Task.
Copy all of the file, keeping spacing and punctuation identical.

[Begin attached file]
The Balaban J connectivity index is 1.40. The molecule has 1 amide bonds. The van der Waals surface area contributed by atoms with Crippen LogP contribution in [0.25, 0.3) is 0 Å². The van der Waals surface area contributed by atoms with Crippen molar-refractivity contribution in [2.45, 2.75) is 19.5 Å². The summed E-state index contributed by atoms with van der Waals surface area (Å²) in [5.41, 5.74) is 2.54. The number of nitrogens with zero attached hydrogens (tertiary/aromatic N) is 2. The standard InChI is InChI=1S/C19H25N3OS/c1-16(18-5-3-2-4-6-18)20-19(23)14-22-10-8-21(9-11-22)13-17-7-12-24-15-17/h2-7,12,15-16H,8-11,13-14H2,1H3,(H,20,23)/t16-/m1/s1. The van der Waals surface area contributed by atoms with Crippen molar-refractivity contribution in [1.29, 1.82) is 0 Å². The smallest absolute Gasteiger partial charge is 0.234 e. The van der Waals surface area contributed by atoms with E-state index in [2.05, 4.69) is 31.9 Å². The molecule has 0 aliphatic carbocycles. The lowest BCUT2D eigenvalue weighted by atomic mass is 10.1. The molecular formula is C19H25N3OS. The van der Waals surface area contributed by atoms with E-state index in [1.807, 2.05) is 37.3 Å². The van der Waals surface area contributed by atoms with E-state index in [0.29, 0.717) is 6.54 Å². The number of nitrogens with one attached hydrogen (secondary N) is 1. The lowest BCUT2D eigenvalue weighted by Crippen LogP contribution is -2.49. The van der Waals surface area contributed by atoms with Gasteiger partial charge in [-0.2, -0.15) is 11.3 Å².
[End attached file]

The Balaban J connectivity index is 1.40. The molecule has 1 amide bonds. The van der Waals surface area contributed by atoms with Crippen LogP contribution in [0.25, 0.3) is 0 Å². The van der Waals surface area contributed by atoms with Crippen molar-refractivity contribution in [2.45, 2.75) is 19.5 Å². The summed E-state index contributed by atoms with van der Waals surface area (Å²) in [5.41, 5.74) is 2.54. The number of nitrogens with zero attached hydrogens (tertiary/aromatic N) is 2. The standard InChI is InChI=1S/C19H25N3OS/c1-16(18-5-3-2-4-6-18)20-19(23)14-22-10-8-21(9-11-22)13-17-7-12-24-15-17/h2-7,12,15-16H,8-11,13-14H2,1H3,(H,20,23)/t16-/m1/s1. The van der Waals surface area contributed by atoms with Crippen molar-refractivity contribution in [1.29, 1.82) is 0 Å². The smallest absolute Gasteiger partial charge is 0.234 e. The van der Waals surface area contributed by atoms with E-state index in [2.05, 4.69) is 31.9 Å². The molecule has 0 aliphatic carbocycles. The lowest BCUT2D eigenvalue weighted by atomic mass is 10.1. The molecular formula is C19H25N3OS. The van der Waals surface area contributed by atoms with E-state index in [1.807, 2.05) is 37.3 Å². The van der Waals surface area contributed by atoms with E-state index in [0.29, 0.717) is 6.54 Å². The number of nitrogens with one attached hydrogen (secondary N) is 1. The lowest BCUT2D eigenvalue weighted by Crippen LogP contribution is -2.49. The van der Waals surface area contributed by atoms with Gasteiger partial charge in [-0.2, -0.15) is 11.3 Å².